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The main difference between mohs surgery and other skin cancer surgeries is that Mohs surgery spares as much healthy tissue as possible.
During Mohs skin cancer surgery, your skin cancer surgeon will:
Remove a layer of tissue, and examine it under a microscope.
If any cancer cells remain, the surgeon knows the exact area where they are and removes another layer of tissue from that precise location, while sparing as much healthy tissue as possible.
The doctor repeats this process until no cancer cells remain.
In traditional melanoma surgery, the surgeon removes the visible cancer, in addition to a designated margin of normal skin around the skin lesion, depending on the thickness of the melanoma under the microscope. The skin specimen is processed in permanent sections and examined under a microscope to see if it has been completely removed. In Mohs surgery, the frozen sections are mapped out and examined by the dermatology surgeon under the microsopec as the procedure is performed. Additional surgery is done until all of the cancer is removed. Because melanoma cells may be difficult to see on routine stains under the microscope, Stanford Mohs surgeons use special stains (called immunostains) to help visualize the tumor during the procedure to ensure that it is completely removed.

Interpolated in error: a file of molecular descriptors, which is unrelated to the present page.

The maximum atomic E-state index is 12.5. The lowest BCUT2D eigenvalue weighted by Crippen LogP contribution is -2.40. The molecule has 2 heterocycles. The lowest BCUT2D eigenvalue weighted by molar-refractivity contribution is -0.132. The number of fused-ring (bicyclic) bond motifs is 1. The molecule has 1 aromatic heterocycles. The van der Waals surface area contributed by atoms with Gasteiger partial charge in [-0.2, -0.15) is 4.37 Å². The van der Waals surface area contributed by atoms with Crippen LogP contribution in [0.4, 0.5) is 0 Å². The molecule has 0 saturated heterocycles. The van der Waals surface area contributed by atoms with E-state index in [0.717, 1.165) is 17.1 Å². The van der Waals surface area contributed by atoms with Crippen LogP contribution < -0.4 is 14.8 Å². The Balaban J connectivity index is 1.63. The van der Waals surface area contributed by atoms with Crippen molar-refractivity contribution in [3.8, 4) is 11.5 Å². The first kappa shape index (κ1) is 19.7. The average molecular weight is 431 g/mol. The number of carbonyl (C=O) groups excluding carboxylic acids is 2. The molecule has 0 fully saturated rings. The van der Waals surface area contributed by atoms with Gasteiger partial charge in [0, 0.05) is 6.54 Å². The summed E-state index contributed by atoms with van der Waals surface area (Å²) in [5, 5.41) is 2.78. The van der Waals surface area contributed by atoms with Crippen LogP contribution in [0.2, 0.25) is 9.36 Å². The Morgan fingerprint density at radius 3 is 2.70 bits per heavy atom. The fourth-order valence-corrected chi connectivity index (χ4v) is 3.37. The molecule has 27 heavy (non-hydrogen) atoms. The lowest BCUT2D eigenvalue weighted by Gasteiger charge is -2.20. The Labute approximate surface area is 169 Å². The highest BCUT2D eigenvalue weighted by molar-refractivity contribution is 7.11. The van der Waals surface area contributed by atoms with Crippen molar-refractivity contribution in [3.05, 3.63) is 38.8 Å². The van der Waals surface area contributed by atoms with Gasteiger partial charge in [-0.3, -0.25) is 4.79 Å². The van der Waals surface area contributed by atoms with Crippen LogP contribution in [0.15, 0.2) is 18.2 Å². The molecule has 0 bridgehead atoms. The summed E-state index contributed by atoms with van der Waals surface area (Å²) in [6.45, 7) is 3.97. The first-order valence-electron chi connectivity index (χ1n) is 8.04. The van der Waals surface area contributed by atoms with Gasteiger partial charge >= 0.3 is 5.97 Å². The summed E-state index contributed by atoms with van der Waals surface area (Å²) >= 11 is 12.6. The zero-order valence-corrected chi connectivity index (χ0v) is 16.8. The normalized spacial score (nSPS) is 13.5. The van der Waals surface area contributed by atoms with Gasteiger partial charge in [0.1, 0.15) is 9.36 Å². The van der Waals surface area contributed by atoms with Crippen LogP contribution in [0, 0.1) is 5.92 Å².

The Stanford Medicine Online Second Opinion program offers you easy access to our world-class doctors. It’s all done remotely and you don’t have to visit our hospital or one of our clinics for this service. You don’t even need to leave home!